Wealden District Council has called for pension transition arrangements for women nearing retirement age to be made fairer following legislative changes which have increased the State Pension Age for women beyond 60.
A motion passed unanimously at a meeting of full council said some women born after April 6, 1951, were being unfairly penalised by the increase in the State Pension Age because of a lack of appropriate notification.
The motion proposed, by Councillor Daniel Shing, Independent Democrat, Polegate South, called upon “the Government to make fair transitional state pension for all women born on or after 6 April, 1952, who have unfairly borne the burden of the increase to the State Pension Age with lack of appropriate notification.”
Two years’ notice
The motion, seconded by Councillor Johanna Howell, Conservative, Frant and Withyham, estimated that some “10,000 women in Wealden could potentially have been affected by these changes. Some women had only two year’s notice of a six year increase to their pension age.”
Councillors said that while they respected the need for equality in payment and pension provision, there has been a lack of information forthcoming to enable women to make adequate financial provision.
Time for Parliament to take action
The Government had not made the situation clear to start with. It was the time for Parliament to take action to settle for a fairer pension transition arrangement for women affected by this.
Some people had been told that in 12 months’ time, when they thought they would be getting a pension at 60, found it would be at 62, 63 or later. People did not have time to plan. That is why the request is for a transitional period to cover those cases.
You can check your State Pension Age on the Government web site https://www.gov.uk/state-pension-age.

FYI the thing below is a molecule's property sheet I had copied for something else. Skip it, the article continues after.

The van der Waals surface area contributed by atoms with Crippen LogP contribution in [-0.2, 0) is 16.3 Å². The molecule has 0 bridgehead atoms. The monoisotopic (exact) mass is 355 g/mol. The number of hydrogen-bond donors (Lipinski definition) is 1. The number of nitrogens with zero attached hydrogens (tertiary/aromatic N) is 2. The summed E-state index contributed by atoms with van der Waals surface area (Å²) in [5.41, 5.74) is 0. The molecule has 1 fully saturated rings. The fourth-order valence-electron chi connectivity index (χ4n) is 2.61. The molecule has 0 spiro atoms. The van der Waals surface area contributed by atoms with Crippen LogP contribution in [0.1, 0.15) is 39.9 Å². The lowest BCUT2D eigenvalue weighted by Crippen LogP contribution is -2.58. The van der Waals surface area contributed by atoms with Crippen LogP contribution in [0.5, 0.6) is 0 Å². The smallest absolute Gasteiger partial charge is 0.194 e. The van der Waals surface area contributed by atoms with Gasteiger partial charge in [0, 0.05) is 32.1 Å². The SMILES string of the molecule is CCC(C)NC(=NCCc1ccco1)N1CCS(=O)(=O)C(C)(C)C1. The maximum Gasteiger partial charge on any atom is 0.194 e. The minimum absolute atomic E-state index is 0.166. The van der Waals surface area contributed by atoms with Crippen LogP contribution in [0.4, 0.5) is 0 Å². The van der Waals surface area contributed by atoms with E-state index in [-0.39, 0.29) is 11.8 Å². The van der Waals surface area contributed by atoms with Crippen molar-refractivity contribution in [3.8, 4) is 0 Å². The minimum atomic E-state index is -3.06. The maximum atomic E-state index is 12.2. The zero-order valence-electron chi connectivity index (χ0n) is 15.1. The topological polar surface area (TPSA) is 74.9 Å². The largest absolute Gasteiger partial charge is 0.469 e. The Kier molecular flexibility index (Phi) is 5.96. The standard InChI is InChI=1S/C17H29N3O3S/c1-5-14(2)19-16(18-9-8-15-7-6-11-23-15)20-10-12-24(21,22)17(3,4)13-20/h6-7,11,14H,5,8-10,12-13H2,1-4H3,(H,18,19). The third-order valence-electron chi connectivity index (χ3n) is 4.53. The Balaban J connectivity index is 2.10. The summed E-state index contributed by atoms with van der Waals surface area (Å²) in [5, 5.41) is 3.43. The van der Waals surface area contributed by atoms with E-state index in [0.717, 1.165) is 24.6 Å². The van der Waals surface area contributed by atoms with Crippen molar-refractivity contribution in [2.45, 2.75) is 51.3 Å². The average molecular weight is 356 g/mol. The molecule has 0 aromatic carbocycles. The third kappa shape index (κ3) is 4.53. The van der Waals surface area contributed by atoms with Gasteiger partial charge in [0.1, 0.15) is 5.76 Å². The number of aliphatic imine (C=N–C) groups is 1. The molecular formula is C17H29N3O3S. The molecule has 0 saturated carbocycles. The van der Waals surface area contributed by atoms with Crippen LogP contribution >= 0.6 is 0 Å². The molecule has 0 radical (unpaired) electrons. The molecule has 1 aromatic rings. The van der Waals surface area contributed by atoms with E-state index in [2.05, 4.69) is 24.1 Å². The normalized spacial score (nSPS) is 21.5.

Full text of Wealden motion on women’s pensions
The full text of the motion passed by Wealden District Council is:
“The Council calls upon the Government to make fair transitional state pension arrangements for all women born on or after 6 April 1951, who have unfairly borne the burden of the increase to the State Pension Age (SPA) with lack of appropriate notification.
Hundreds of thousands of women had significant pension changes imposed on them by the Pensions Acts of 1995 and 2011 with little/no/personal notification of the changes. 10,000 women in Wealden could potentially have been affected by these changes. Some women had only two years notice of a six year increase to their state pension age.
Many women born in the 1950s are living in hardship. Retirement plans have
been shattered with devastating consequences. Many of these women are
already out of the labour market, caring for elderly relatives, providing childcare for grandchildren, or suffer discrimination in the workplace so struggle to find employment. Women born in this decade are suffering financially. These women have worked hard, raised families and paid their tax and national insurance with the expectation that they would be financially secure when reaching 60. It is not the pension age itself that is in dispute – it is widely accepted that women and men should retire at the same time. The issue is that the rise in the women’s state pension age has been too rapid and has happened without sufficient notice being given to the women affected, leaving women with no time to make alternative arrangements.
The Council calls upon the Government to reconsider transitional arrangements for women born on or after 6 April 1951, so that women do not live in hardship due to pension changes they were not told about until it was too late to make alternative arrangements.”